Once the difference in the pixel position of the correlation point in the successive frames has been calculated, the correlation tracker 106 compares this difference with a predetermined threshold value. This threshold value determines whether the missile has to be moved to compensate for this difference or the image frame itself has to be adjusted to stabilize the image on the display. For example, if the missile has not moved and the correlation point has not moved but the correlation point does not match in the successive frames (the difference is less than the threshold value), then vibrations from the missile has undesirably moved the correlation point of the present image frame from its previous position in the previous frame. To correctly display the present image frame, the present image frame is adjusted using vector analysis, for example, so that the correlation point matches its position in the previous frame. From this, a stable scene can be achieved on the display. In other words, changes in the position of the present image frame on the CCD array 18 in reference to the previous frame are removed such that the present scene overlays (matches or correlates) the previous scene.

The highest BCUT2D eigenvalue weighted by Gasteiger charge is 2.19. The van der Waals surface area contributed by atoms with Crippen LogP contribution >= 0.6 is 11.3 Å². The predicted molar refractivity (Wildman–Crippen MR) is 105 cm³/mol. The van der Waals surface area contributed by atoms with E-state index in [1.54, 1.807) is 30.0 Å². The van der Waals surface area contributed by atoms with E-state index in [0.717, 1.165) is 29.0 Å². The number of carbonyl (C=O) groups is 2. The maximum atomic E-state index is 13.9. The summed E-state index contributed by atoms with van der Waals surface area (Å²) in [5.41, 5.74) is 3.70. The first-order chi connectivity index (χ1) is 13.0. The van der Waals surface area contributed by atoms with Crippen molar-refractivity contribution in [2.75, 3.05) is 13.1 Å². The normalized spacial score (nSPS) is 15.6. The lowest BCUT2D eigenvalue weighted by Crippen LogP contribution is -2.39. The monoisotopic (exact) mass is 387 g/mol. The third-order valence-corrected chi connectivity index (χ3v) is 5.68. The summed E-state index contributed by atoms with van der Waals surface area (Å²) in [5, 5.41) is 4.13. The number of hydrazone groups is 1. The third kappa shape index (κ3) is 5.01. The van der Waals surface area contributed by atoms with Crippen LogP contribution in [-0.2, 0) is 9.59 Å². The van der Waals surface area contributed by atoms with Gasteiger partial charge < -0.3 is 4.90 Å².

However, if the missile has moved or if the correlation point has moved (the difference is greater than the threshold value), then the missile is maneuvered to continue to track the correlation point until impact of the target. In particular, the missile is maneuvered such that the target is positioned at or near the central coordinate of the array map 42.